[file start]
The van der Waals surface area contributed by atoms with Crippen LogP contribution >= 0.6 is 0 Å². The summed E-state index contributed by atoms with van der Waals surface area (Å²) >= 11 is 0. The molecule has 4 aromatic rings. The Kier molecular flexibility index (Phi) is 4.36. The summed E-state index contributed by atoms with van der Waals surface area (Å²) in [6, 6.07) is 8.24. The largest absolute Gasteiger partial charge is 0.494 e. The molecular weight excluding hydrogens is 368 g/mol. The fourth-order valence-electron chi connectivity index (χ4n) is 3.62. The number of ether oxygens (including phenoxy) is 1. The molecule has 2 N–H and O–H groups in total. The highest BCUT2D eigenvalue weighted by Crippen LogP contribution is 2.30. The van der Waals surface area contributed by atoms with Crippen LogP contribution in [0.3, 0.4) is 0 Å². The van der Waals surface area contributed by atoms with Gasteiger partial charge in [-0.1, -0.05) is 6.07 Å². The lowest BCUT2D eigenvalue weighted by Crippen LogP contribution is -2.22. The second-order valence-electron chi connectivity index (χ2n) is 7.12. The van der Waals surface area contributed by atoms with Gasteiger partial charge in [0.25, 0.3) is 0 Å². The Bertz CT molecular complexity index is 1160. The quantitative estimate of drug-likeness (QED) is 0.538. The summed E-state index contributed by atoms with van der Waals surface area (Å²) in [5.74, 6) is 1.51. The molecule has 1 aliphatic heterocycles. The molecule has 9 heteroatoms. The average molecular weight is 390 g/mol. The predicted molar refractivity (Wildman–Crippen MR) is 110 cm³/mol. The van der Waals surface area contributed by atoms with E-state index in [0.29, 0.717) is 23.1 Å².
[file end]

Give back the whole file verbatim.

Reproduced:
The van der Waals surface area contributed by atoms with Crippen LogP contribution >= 0.6 is 0 Å². The summed E-state index contributed by atoms with van der Waals surface area (Å²) >= 11 is 0. The molecule has 4 aromatic rings. The Kier molecular flexibility index (Phi) is 4.36. The summed E-state index contributed by atoms with van der Waals surface area (Å²) in [6, 6.07) is 8.24. The largest absolute Gasteiger partial charge is 0.494 e. The molecular weight excluding hydrogens is 368 g/mol. The fourth-order valence-electron chi connectivity index (χ4n) is 3.62. The number of ether oxygens (including phenoxy) is 1. The molecule has 2 N–H and O–H groups in total. The highest BCUT2D eigenvalue weighted by Crippen LogP contribution is 2.30. The van der Waals surface area contributed by atoms with Crippen LogP contribution in [0.3, 0.4) is 0 Å². The van der Waals surface area contributed by atoms with Gasteiger partial charge in [-0.1, -0.05) is 6.07 Å². The lowest BCUT2D eigenvalue weighted by Crippen LogP contribution is -2.22. The second-order valence-electron chi connectivity index (χ2n) is 7.12. The van der Waals surface area contributed by atoms with Gasteiger partial charge in [0.25, 0.3) is 0 Å². The Bertz CT molecular complexity index is 1160. The quantitative estimate of drug-likeness (QED) is 0.538. The summed E-state index contributed by atoms with van der Waals surface area (Å²) in [5.74, 6) is 1.51. The molecule has 1 aliphatic heterocycles. The molecule has 9 heteroatoms. The average molecular weight is 390 g/mol. The predicted molar refractivity (Wildman–Crippen MR) is 110 cm³/mol. The van der Waals surface area contributed by atoms with E-state index in [0.29, 0.717) is 23.1 Å².